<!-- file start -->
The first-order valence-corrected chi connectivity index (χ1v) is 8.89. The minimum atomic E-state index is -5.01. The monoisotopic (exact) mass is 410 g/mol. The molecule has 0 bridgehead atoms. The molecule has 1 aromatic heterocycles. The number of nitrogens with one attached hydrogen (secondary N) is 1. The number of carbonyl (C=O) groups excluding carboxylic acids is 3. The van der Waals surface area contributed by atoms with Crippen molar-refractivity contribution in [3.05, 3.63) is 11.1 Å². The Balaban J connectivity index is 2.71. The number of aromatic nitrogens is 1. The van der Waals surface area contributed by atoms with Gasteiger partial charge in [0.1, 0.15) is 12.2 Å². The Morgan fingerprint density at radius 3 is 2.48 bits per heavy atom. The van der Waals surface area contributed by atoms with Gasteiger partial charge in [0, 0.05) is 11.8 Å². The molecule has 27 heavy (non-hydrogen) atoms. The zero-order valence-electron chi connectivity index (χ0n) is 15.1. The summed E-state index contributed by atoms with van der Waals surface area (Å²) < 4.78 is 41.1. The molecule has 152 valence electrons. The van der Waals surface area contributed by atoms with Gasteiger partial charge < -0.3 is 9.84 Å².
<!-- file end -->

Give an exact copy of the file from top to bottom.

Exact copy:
The first-order valence-corrected chi connectivity index (χ1v) is 8.89. The minimum atomic E-state index is -5.01. The monoisotopic (exact) mass is 410 g/mol. The molecule has 0 bridgehead atoms. The molecule has 1 aromatic heterocycles. The number of nitrogens with one attached hydrogen (secondary N) is 1. The number of carbonyl (C=O) groups excluding carboxylic acids is 3. The van der Waals surface area contributed by atoms with Crippen molar-refractivity contribution in [3.05, 3.63) is 11.1 Å². The Balaban J connectivity index is 2.71. The number of aromatic nitrogens is 1. The van der Waals surface area contributed by atoms with Gasteiger partial charge in [0.1, 0.15) is 12.2 Å². The Morgan fingerprint density at radius 3 is 2.48 bits per heavy atom. The van der Waals surface area contributed by atoms with Gasteiger partial charge in [0, 0.05) is 11.8 Å². The molecule has 27 heavy (non-hydrogen) atoms. The zero-order valence-electron chi connectivity index (χ0n) is 15.1. The summed E-state index contributed by atoms with van der Waals surface area (Å²) < 4.78 is 41.1. The molecule has 152 valence electrons. The van der Waals surface area contributed by atoms with Gasteiger partial charge < -0.3 is 9.84 Å².